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Updated: Sep 27, 2021

What is arthritis?

Arthritis is based on the Greek word ‘arthron’ meaning joint and the Greek ending ‘itis’ meaning inflammation of. Arthritis is a degeneration of the cartilage of the joints without infection or inflammation. However, there are forms with an inflammatory component and many patients have sporadic flare-ups. This degeneration leads to a more or less rapid destruction of the cartilage that coats the end of the bones. Anatomically, this destruction is accompanied by bone proliferation under the cartilage.

Arthritis is a major source of pain, disability, and socioeconomic cost worldwide and is the most common joint disease. The first symptoms usually appear from the age of 40-50, but the disease often begins much earlier in life. To date there is no cure.

Type of arthritis

Arthritis is a broad term that describes over 100 different joint conditions. The most common types of arthritis include:

Osteoarthritis occurs when joints are overused and usually affects older people, but it can also affect people with joint injuries or weight problems. The joints that are the most susceptible to osteoporosis are the ones that bear weight, such as the knees, hips, feet, and spine. It is a loss of cartilage, which causes inflammation and makes movements painful.

Rheumatoid arthritis is an autoimmune disease, which means that the immune system attacks parts of the body—especially the joints. No one is exactly sure what causes rheumatoid arthritis. Some believe the immune system can become “confused” after an infection or virus, while others think it is triggered by chemicals in the body. At any rate, this disease can come on gradually or suddenly, causing pain, stiffness, and swelling in multiple joints. The swelling can become so severe that simple, everyday activities, such as opening a jar, going for a walk, or driving a car become difficult or even impossible.

Ankylosing spondylitis, or arthritis of the spine (usually your lower back).

Gout is a disease that causes hard crystals of uric acid to form in your joints.

Juvenil idiopathic arthritis (JA), is a disorder where the immune system attacks the tissue around joints. JA typically affects children 16 years old or younger.

Psoriatic arthritis isa joint inflammation that develops in people with psoriasis (autoimmune disorder that causes skin irritation).

Reactive arthritis, formerly referred to as Reiter's syndrome, is a form of arthritis that affects the joints, eyes, urethra (the tube that carries urine from the bladder to the outside of the body), and skin.

Septic arthritis, also known as infectious arthritis, is usually caused by bacteria. It can also be caused by a virus or fungus. The condition is an inflammation of a joint that's caused by infection. Typically, septic arthritis affects one large joint in the body, such as the knee or hip. Less frequently, septic arthritis can affect multiple joints.

Thumb arthritis is the most common form of arthritis that affects the hands.

What are the symptoms of arthritis?

Arthritis symptoms can range from mild to severe. Most people with arthritis experience chronic pain, fatigue, restricted mobility, lowered mood and other symptoms that can combine to erode their quality of life.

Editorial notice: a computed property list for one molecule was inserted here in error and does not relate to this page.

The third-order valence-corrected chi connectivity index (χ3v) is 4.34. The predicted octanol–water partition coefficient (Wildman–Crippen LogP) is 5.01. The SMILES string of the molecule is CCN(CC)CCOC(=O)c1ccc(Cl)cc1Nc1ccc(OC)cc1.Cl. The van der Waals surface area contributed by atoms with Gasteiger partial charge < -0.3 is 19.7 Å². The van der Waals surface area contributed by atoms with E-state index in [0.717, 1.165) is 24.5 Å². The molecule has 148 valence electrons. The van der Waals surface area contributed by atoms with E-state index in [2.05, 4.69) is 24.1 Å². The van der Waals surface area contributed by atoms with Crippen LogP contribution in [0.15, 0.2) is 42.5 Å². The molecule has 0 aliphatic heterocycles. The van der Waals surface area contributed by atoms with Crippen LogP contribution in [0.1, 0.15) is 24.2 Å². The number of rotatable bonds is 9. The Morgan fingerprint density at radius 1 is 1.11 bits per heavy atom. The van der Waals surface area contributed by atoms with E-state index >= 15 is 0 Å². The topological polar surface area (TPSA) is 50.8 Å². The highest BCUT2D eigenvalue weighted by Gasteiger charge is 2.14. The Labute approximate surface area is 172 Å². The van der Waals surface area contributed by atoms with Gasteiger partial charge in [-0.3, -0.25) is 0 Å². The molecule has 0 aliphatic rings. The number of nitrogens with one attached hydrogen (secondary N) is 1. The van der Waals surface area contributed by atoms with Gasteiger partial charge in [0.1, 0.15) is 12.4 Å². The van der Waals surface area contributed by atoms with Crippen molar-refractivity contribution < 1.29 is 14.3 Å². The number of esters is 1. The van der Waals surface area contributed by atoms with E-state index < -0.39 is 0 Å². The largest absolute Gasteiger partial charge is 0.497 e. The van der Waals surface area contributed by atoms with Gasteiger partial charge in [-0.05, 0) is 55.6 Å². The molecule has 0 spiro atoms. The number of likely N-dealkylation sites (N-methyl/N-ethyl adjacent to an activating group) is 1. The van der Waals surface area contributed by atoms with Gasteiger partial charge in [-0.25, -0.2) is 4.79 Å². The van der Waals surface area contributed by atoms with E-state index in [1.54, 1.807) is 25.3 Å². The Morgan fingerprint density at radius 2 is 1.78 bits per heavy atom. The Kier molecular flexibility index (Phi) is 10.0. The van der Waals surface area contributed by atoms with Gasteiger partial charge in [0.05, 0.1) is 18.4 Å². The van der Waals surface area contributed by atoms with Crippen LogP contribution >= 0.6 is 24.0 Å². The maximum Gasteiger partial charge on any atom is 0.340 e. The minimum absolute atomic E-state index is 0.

Many forms of arthritis can lead to episodic disability, leaving people unable to work for periods of time due to their disease.

The main symptoms are:

  • Joint aching and soreness, particularly triggered and aggravated by movement

  • Joint swelling

  • Pain after overuse or after long periods of inactivity

  • Stiffness after periods of rest

  • Bone enlargements in the middle and end joints of the fingers (which may or may not be painful).

Causes and risk factors for arthritis

The main suspected risk factors are:

Non-modifiable risk factors

  • Age - the risk of developing most types of arthritis increases with age.

  • Gender - most types of arthritis are more common in women; nearly 60% of all people with arthritis are women. Ankylosing spondylitis and gout are more common in men.

  • Genetic -Specific genes are associated with a higher risk of certain types of arthritis, such as rheumatoid arthritis, systemic lupus erythematosus, and ankylosing spondylitis.

Modifiable risk factors

  • Overweight and obesity -excess weight can contribute to both the onset and progression of knee and hip osteoarthritis.

  • Physical inactivity is associated with increased severity and progression of many types of arthritis.

  • Joint injuries - damage to a joint can contribute to the development of osteoarthritis in that joint.

  • Smoking -is linked to the progression and severity of rheumatoid arthritis.

  • Infection - many microbial agents can infect joints and potentially cause the development of various forms of arthritis.

  • Occupation -certain occupations involving repetitive knee bending and squatting are associated with osteoarthritis of the knee and hip.

  • Diet plays an important role in healthy weight maintenance, which is a key factor in the prevention/reduction of disease progression. It is also an identified risk factor for the development and management of gout.

If you think you have arthritis, please contact your healthcare professional for advice and treatment.


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